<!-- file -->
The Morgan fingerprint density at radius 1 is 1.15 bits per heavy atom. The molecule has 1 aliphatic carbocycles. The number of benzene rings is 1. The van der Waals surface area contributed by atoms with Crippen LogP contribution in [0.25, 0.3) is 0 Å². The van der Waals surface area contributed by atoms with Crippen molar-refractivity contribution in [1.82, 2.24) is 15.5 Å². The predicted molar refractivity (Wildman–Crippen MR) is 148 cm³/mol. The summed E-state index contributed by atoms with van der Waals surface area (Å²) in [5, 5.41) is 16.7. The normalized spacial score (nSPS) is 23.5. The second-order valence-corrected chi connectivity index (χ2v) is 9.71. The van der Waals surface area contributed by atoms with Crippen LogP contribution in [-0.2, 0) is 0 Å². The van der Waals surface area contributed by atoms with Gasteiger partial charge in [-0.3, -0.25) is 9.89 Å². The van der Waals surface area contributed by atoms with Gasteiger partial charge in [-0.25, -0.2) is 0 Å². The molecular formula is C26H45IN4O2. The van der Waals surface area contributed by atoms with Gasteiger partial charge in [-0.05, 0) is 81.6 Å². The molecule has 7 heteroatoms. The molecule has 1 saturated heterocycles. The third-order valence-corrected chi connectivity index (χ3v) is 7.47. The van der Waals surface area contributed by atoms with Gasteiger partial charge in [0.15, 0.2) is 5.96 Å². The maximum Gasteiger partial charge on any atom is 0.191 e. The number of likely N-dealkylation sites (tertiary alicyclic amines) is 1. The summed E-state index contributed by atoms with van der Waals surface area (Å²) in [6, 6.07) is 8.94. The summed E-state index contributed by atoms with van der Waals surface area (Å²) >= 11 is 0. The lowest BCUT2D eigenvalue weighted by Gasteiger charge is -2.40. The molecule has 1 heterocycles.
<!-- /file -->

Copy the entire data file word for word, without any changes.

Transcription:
The Morgan fingerprint density at radius 1 is 1.15 bits per heavy atom. The molecule has 1 aliphatic carbocycles. The number of benzene rings is 1. The van der Waals surface area contributed by atoms with Crippen LogP contribution in [0.25, 0.3) is 0 Å². The van der Waals surface area contributed by atoms with Crippen molar-refractivity contribution in [1.82, 2.24) is 15.5 Å². The predicted molar refractivity (Wildman–Crippen MR) is 148 cm³/mol. The summed E-state index contributed by atoms with van der Waals surface area (Å²) in [5, 5.41) is 16.7. The normalized spacial score (nSPS) is 23.5. The second-order valence-corrected chi connectivity index (χ2v) is 9.71. The van der Waals surface area contributed by atoms with Crippen LogP contribution in [-0.2, 0) is 0 Å². The van der Waals surface area contributed by atoms with Gasteiger partial charge in [-0.3, -0.25) is 9.89 Å². The van der Waals surface area contributed by atoms with Gasteiger partial charge in [-0.25, -0.2) is 0 Å². The molecular formula is C26H45IN4O2. The van der Waals surface area contributed by atoms with Gasteiger partial charge in [-0.05, 0) is 81.6 Å². The molecule has 7 heteroatoms. The molecule has 1 saturated heterocycles. The third-order valence-corrected chi connectivity index (χ3v) is 7.47. The van der Waals surface area contributed by atoms with Gasteiger partial charge in [0.15, 0.2) is 5.96 Å². The maximum Gasteiger partial charge on any atom is 0.191 e. The number of likely N-dealkylation sites (tertiary alicyclic amines) is 1. The summed E-state index contributed by atoms with van der Waals surface area (Å²) in [6, 6.07) is 8.94. The summed E-state index contributed by atoms with van der Waals surface area (Å²) >= 11 is 0. The lowest BCUT2D eigenvalue weighted by Gasteiger charge is -2.40. The molecule has 1 heterocycles.